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The condescension that we of greyer hair and emptier scalps tend to evince towards young people is as much artificial as it is pretentious.
It is an ageism that can be a convenient tool of social control; some rule that there are the deserving—to whom it is decreed by sheer dint of age that they should lead.
What we do not realise, though, is that this has its corollary; treat mature youths like children and they will behave as such.
They will say anything and do anything, proceeding from the perspective that someone else will clean up after them.
These attitudes deprive the nation of that explosive blend of youth and ability that makes works of genius possible.
The first among these is the fate of civilisations. Why is it that the Mapungubwe civilisation graced our shores and yet disappeared into oblivion, only to be “discovered” by accident? Why is it that the dynasties of the Han rose and fell, and yet rise again today? And are there lessons that we can derive from this as we seek to build the civilisation of national democracy?
The second riddle pertains to the conduct of politics in the current age in our country, especially at local government level. How do we interpret the imperatives of intraparty and wider democracy, and their relationship to poverty? There is, on the one hand, an opportunity for genuine people-driven development but also, on the other hand, the reality that poverty can generate the kind of political conduct that destabilises communities and even development projects, as streetwise local politicians seek to displace one another in pursuit of personal advancement.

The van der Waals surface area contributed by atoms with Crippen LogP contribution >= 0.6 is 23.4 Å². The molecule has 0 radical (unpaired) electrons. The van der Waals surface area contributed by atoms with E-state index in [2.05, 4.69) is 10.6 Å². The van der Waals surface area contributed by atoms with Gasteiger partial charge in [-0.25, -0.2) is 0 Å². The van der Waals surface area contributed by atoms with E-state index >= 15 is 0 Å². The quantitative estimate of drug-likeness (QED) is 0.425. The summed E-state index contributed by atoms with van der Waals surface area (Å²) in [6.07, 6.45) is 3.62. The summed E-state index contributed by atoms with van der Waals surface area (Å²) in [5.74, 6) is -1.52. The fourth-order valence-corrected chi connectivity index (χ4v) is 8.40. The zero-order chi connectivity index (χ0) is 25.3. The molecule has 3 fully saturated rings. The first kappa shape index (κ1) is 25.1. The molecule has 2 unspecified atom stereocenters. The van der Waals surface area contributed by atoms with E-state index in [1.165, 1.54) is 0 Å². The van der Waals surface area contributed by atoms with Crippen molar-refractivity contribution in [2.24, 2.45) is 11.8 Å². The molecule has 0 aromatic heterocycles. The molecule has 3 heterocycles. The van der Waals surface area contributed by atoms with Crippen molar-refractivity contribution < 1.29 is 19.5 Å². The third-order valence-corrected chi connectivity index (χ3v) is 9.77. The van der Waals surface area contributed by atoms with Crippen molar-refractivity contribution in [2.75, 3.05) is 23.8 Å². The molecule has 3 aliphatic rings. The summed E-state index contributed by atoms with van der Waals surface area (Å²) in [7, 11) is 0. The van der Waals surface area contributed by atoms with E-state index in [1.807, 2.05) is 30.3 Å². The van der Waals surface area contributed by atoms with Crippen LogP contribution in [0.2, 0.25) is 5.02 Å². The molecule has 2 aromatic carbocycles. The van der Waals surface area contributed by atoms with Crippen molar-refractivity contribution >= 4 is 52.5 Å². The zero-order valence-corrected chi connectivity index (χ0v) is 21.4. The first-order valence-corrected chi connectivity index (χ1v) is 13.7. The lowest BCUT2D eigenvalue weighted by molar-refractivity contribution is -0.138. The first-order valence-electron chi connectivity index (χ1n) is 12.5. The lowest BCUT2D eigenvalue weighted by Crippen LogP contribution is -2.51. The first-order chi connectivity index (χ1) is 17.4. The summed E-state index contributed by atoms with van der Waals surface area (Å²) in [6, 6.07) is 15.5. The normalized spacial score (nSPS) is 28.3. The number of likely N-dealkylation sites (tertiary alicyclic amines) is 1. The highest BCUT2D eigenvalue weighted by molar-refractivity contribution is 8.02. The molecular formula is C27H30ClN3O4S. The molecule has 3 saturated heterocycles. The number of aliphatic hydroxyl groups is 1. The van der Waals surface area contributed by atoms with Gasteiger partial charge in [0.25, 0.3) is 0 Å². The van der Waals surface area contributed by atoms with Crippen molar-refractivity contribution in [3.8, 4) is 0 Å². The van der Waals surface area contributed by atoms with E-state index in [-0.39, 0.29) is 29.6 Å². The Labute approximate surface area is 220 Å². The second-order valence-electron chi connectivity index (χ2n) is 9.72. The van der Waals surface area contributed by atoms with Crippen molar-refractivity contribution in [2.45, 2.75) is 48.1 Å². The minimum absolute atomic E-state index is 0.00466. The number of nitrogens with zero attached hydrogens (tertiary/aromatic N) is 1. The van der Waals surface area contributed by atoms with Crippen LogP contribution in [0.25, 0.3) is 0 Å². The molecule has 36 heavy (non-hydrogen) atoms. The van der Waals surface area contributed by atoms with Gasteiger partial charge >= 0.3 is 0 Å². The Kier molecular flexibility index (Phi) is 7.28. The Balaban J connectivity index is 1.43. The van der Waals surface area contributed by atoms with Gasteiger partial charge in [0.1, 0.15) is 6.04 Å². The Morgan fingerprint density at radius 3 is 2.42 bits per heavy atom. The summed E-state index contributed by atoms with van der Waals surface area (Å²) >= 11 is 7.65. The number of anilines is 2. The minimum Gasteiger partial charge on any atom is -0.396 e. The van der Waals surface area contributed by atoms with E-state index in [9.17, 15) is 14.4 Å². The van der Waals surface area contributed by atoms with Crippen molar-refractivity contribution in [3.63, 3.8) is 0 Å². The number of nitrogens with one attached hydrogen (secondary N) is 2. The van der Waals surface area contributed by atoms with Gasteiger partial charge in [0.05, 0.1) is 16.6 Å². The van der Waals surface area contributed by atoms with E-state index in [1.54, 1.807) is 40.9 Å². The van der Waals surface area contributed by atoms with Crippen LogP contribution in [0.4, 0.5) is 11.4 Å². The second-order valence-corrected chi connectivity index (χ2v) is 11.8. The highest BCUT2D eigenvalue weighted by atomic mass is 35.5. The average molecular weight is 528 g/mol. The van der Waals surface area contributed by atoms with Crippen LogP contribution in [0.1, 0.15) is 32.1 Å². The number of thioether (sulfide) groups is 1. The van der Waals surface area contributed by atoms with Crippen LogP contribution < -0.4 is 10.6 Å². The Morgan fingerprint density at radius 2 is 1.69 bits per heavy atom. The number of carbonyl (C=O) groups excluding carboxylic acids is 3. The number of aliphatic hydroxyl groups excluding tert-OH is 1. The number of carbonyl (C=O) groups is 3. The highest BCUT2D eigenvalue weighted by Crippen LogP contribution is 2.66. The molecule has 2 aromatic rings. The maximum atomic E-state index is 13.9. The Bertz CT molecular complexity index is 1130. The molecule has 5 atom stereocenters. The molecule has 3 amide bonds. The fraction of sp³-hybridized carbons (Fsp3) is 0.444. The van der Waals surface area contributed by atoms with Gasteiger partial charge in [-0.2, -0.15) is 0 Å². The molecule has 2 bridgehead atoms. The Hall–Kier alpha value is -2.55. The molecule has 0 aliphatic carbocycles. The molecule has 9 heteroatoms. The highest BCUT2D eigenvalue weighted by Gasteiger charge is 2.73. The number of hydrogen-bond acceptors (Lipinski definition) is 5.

The third riddle pertains to finding a growth path that is premised on the improvement of people’s quality of life. Where are the young economists who, instead of debating their ideological likes and dislikes about macroeconomics, can unlock the interrelationships among the exchange rate of the currency, inflation, levels of investment, interest rates and savings, and the appropriate balances that we should pursue under different conditions, to move to a higher trajectory of growth?
Today youth unemployment stands at about double the rate of unemployment across society. Many young people have never known the pain, the joy and the responsibility of earning an income. Close on three-quarters of the unemployed are between the ages of 15 and 34. This, we all know, is at the root of many of our social maladies, including crime and the rate of HIV infection—and it is clearly unsustainable. What are the interventions required to deal with this social and economic challenge decisively and how do we navigate the self-interest of organised labour, which opposes proposals such as an employment subsidy?
The fourth riddle, related to the third, is about the pursuit of common purpose among South Africans. We all have a broad common idea about where we want our country to be, as elaborated in those lofty words in our Constitution. Leaders in all sectors, I presume, know that the national democratic society that we seek to create would redound to the benefit of all.
I also presume that they know that to attain those ideals will require hard work and sacrifice. Yet how do we deal with an approach to social dialogue in our country that is premised on each sector demanding its pound of flesh, without regard to the hard choices that have to be made in different phases of our development trajectory? How do we narrow the divide between the gilded mansions and the craggy shacks—in terms of income, access to health, education and other opportunities?